Transform Scotland calls on public for ideas on future of transport

Written by Liam Kirkaldy on 27 October 2017 in News

Transform Scotland will select 20 ideas and present them to the Scottish Government with a call to include them in the National Transport Strategy Review, the Transport Bill, and the Strategic Transport Projects Review

Bike - image credit: Fotolia

Transform Scotland has called on the public to come up with ideas on the future of transport in Scotland to help inform upcoming policy changes.

The group, which campaigns for sustainable transport, will select 20 ideas and present them to the Scottish Government with a call to include them in the National Transport Strategy Review, the Transport Bill, and the Strategic Transport Projects Review.

Between 2006 and 2014, the proportion of people walking to work fell from 13.8 per cent to 12.9 per cent. The proportion using buses as their usual mode of transport dropped from 11.8 per cent to 10.2 per cent, while car use increased.


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But the Scottish Government was praised by environmental groups after the Programme for Government included plans to double current spending on active travel from 2018-19.

The First Minister’s statement also included plans introduce a transport bill “to provide local authorities with flexible options to improve bus services in their local areas” and identify a public body to bid for the next ScotRail franchise contract.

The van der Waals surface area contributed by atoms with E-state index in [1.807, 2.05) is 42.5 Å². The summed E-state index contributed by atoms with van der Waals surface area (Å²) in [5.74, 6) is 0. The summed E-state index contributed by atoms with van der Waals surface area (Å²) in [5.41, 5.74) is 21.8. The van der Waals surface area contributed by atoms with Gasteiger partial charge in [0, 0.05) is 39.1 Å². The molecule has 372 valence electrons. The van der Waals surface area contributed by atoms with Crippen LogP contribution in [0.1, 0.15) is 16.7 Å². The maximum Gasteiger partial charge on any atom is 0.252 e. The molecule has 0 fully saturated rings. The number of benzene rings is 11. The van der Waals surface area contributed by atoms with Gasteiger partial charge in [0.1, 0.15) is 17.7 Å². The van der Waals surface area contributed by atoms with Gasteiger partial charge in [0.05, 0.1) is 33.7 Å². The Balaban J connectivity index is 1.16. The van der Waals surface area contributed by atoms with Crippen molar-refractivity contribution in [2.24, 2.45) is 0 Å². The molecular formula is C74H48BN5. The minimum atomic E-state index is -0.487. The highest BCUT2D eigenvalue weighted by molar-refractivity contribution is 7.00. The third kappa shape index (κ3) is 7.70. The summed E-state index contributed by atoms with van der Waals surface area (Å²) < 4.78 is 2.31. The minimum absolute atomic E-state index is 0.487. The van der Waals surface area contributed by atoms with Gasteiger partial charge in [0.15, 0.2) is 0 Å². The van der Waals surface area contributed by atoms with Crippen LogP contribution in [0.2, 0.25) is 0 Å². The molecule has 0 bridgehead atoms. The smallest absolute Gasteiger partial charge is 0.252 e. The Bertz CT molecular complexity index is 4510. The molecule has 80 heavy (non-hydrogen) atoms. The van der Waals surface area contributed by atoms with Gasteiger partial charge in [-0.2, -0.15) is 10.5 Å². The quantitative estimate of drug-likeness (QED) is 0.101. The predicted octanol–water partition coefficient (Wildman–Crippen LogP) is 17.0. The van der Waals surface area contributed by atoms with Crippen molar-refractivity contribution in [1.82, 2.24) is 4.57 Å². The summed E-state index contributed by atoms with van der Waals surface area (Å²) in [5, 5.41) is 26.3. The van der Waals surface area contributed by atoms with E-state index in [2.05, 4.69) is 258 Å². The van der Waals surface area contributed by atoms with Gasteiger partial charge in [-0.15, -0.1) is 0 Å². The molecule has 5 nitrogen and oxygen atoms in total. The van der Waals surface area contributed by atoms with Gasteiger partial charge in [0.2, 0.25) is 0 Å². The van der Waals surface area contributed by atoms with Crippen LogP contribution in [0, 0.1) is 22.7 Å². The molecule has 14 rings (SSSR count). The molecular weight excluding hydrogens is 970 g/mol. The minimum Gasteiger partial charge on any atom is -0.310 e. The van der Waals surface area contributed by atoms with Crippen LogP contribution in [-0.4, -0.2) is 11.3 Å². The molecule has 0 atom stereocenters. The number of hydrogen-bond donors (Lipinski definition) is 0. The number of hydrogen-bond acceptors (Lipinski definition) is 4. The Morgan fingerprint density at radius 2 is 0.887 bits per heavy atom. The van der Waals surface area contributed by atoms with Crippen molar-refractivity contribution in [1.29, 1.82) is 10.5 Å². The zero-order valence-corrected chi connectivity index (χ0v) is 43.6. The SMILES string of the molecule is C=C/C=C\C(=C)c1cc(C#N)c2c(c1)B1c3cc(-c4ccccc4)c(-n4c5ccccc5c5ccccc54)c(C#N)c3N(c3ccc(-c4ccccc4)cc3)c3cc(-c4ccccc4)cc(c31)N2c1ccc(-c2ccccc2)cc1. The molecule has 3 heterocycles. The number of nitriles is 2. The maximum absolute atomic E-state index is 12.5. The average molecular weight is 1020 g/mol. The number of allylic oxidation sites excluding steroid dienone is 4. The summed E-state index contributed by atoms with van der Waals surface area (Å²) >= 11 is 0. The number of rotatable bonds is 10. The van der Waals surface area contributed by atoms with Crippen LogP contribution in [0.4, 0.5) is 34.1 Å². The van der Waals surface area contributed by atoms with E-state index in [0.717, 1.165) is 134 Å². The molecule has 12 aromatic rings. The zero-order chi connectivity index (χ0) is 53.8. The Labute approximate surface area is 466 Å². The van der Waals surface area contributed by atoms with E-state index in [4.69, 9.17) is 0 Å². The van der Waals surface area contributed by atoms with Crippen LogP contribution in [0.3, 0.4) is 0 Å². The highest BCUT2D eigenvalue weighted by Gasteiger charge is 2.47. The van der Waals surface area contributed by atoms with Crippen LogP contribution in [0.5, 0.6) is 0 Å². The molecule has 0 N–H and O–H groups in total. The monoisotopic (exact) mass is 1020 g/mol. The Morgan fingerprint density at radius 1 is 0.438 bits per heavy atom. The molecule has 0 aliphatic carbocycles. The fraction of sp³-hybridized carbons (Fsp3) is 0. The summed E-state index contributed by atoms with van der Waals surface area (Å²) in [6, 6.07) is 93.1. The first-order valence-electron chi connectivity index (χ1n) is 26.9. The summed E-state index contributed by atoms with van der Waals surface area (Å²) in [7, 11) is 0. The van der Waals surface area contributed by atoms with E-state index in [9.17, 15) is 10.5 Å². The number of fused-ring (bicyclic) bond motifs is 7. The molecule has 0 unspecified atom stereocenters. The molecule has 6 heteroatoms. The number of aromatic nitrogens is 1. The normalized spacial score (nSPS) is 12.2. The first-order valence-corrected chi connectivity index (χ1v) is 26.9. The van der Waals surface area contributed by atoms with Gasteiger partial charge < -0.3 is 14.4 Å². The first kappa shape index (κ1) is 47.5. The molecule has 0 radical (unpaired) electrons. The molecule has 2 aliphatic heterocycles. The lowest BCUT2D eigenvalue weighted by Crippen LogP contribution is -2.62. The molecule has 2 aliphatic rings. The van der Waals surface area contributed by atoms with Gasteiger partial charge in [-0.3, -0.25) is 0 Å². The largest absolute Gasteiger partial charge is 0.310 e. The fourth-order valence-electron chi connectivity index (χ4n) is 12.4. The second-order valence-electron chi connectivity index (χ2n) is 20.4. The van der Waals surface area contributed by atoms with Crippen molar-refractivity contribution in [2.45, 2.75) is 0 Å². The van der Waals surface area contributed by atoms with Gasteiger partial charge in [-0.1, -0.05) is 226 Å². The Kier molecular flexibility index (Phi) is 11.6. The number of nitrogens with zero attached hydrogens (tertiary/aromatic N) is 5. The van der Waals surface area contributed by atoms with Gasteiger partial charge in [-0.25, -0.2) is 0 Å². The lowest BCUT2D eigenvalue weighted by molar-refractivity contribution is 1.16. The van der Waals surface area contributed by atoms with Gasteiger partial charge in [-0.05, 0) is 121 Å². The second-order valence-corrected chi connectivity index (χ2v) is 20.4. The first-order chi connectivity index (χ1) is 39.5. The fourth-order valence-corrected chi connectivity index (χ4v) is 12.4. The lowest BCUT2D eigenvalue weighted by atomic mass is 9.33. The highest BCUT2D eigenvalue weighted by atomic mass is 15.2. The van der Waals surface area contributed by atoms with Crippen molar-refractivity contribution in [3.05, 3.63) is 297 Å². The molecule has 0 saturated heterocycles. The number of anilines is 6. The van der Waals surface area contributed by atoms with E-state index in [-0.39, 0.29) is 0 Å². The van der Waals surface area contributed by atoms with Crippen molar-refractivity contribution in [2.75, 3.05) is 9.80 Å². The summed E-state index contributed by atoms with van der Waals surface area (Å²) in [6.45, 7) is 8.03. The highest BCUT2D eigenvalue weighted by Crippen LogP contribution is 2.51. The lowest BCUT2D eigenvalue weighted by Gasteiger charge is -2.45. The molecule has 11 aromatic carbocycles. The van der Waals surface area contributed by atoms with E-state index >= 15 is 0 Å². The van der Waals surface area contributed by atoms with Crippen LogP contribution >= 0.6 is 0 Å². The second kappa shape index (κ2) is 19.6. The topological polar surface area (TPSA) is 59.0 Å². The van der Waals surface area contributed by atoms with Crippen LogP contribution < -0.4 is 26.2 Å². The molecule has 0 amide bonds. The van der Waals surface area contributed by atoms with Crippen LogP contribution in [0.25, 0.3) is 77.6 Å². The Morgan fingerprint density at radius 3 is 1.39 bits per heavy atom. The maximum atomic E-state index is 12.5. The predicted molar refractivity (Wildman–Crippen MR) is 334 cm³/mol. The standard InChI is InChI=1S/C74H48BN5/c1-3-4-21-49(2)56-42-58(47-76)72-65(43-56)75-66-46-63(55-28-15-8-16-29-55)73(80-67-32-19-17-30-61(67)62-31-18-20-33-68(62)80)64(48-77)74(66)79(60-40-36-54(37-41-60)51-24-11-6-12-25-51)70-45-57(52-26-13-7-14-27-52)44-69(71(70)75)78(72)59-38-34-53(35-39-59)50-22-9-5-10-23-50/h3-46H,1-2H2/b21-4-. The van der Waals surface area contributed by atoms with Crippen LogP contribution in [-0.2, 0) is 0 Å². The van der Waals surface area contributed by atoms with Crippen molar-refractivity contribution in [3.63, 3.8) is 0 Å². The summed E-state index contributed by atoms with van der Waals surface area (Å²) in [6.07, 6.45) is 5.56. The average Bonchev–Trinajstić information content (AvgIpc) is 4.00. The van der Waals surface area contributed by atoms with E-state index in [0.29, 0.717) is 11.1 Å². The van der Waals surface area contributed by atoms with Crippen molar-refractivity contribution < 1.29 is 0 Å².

Transform Scotland director Colin Howden said: “We've got our own clear ideas about what needs to happen to transform transport in Scotland, but given that the public are the ones that experience transport issues on a daily basis, we think it's also important that the general public are given an opportunity to have their say.

“Since the last national transport strategy was released in 2006, there has been a systematic failure to meet national targets for cutting congestion, reducing emissions from transport, or getting people to move to the sustainable modes of transport.

“Over the next couple of years, the Scottish Government intends to fundamentally review its transport strategy, bring forward new legislation on transport, and consider what should be the capital expenditure priorities for the next 20 years. So now seems a great time to harness the 

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